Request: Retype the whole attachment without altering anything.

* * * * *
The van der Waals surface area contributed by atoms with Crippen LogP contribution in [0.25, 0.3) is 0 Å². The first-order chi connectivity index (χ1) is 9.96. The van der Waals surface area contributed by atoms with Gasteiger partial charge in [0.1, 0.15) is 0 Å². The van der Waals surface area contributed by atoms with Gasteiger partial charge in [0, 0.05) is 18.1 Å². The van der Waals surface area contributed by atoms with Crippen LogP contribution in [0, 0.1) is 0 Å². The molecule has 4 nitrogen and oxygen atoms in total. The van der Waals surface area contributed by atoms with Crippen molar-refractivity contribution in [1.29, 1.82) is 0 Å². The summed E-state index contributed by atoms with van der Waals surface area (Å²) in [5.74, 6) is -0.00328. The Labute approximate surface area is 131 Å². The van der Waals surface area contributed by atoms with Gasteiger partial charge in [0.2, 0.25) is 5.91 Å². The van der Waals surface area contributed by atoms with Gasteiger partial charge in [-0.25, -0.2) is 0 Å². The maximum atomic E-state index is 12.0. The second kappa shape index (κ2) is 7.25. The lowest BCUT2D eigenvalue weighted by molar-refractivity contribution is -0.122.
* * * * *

The van der Waals surface area contributed by atoms with Crippen LogP contribution in [0.25, 0.3) is 0 Å². The first-order chi connectivity index (χ1) is 9.96. The van der Waals surface area contributed by atoms with Gasteiger partial charge in [0.1, 0.15) is 0 Å². The van der Waals surface area contributed by atoms with Gasteiger partial charge in [0, 0.05) is 18.1 Å². The van der Waals surface area contributed by atoms with Crippen LogP contribution in [0, 0.1) is 0 Å². The molecule has 4 nitrogen and oxygen atoms in total. The van der Waals surface area contributed by atoms with Crippen molar-refractivity contribution in [1.29, 1.82) is 0 Å². The summed E-state index contributed by atoms with van der Waals surface area (Å²) in [5.74, 6) is -0.00328. The Labute approximate surface area is 131 Å². The van der Waals surface area contributed by atoms with Gasteiger partial charge in [0.2, 0.25) is 5.91 Å². The van der Waals surface area contributed by atoms with Gasteiger partial charge in [-0.25, -0.2) is 0 Å². The maximum atomic E-state index is 12.0. The second kappa shape index (κ2) is 7.25. The lowest BCUT2D eigenvalue weighted by molar-refractivity contribution is -0.122.